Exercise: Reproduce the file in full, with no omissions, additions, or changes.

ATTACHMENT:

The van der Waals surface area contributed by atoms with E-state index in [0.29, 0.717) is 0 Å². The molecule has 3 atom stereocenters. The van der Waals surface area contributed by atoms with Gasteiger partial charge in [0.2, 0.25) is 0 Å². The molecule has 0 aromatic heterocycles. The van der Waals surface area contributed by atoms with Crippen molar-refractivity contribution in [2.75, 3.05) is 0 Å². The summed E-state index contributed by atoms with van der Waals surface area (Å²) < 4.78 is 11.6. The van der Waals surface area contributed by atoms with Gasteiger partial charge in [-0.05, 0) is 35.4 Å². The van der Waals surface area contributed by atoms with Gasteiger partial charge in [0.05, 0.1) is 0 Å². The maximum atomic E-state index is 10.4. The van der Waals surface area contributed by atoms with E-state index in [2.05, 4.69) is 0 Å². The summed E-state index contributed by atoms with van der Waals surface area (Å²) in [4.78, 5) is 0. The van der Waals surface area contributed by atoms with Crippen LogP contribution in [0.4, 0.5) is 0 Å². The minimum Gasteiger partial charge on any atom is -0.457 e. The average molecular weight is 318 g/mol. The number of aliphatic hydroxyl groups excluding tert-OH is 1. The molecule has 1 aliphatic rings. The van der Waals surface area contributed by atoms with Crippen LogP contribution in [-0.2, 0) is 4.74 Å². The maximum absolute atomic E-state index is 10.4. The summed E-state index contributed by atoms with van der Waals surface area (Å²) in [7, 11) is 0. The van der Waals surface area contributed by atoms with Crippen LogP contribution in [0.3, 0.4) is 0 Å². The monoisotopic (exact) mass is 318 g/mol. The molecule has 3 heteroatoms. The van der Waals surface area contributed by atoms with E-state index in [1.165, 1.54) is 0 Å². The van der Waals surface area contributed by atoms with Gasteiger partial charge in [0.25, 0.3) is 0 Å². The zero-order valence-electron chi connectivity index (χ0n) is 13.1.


The van der Waals surface area contributed by atoms with E-state index in [0.29, 0.717) is 0 Å². The molecule has 3 atom stereocenters. The van der Waals surface area contributed by atoms with Gasteiger partial charge in [0.2, 0.25) is 0 Å². The molecule has 0 aromatic heterocycles. The van der Waals surface area contributed by atoms with Crippen molar-refractivity contribution in [2.75, 3.05) is 0 Å². The summed E-state index contributed by atoms with van der Waals surface area (Å²) < 4.78 is 11.6. The van der Waals surface area contributed by atoms with Gasteiger partial charge in [-0.05, 0) is 35.4 Å². The van der Waals surface area contributed by atoms with Gasteiger partial charge in [0.05, 0.1) is 0 Å². The maximum atomic E-state index is 10.4. The van der Waals surface area contributed by atoms with E-state index in [2.05, 4.69) is 0 Å². The summed E-state index contributed by atoms with van der Waals surface area (Å²) in [4.78, 5) is 0. The van der Waals surface area contributed by atoms with Crippen LogP contribution in [0.4, 0.5) is 0 Å². The minimum Gasteiger partial charge on any atom is -0.457 e. The average molecular weight is 318 g/mol. The number of aliphatic hydroxyl groups excluding tert-OH is 1. The molecule has 1 aliphatic rings. The van der Waals surface area contributed by atoms with Crippen LogP contribution in [-0.2, 0) is 4.74 Å². The maximum absolute atomic E-state index is 10.4. The summed E-state index contributed by atoms with van der Waals surface area (Å²) in [7, 11) is 0. The van der Waals surface area contributed by atoms with Crippen LogP contribution in [0.3, 0.4) is 0 Å². The monoisotopic (exact) mass is 318 g/mol. The molecule has 3 heteroatoms. The van der Waals surface area contributed by atoms with E-state index in [1.165, 1.54) is 0 Å². The van der Waals surface area contributed by atoms with Gasteiger partial charge in [0.25, 0.3) is 0 Å². The zero-order valence-electron chi connectivity index (χ0n) is 13.1.